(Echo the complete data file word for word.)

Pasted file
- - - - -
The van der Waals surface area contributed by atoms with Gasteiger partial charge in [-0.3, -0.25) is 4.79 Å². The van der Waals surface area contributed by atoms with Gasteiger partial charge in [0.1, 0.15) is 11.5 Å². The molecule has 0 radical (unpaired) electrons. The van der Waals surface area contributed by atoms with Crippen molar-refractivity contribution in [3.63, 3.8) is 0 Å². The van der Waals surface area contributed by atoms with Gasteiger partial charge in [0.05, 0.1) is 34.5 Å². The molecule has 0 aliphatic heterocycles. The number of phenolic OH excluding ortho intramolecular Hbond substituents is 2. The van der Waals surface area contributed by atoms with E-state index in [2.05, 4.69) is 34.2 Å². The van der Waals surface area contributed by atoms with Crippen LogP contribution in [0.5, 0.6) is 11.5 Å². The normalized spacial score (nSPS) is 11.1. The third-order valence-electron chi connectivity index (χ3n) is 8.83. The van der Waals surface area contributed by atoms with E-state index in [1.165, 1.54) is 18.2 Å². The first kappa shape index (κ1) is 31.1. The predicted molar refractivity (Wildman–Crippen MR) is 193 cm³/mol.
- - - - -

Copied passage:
The van der Waals surface area contributed by atoms with Gasteiger partial charge in [-0.3, -0.25) is 4.79 Å². The van der Waals surface area contributed by atoms with Gasteiger partial charge in [0.1, 0.15) is 11.5 Å². The molecule has 0 radical (unpaired) electrons. The van der Waals surface area contributed by atoms with Crippen molar-refractivity contribution in [3.63, 3.8) is 0 Å². The van der Waals surface area contributed by atoms with Gasteiger partial charge in [0.05, 0.1) is 34.5 Å². The molecule has 0 aliphatic heterocycles. The number of phenolic OH excluding ortho intramolecular Hbond substituents is 2. The van der Waals surface area contributed by atoms with E-state index in [2.05, 4.69) is 34.2 Å². The van der Waals surface area contributed by atoms with Crippen LogP contribution in [0.5, 0.6) is 11.5 Å². The normalized spacial score (nSPS) is 11.1. The third-order valence-electron chi connectivity index (χ3n) is 8.83. The van der Waals surface area contributed by atoms with E-state index in [1.165, 1.54) is 18.2 Å². The first kappa shape index (κ1) is 31.1. The predicted molar refractivity (Wildman–Crippen MR) is 193 cm³/mol.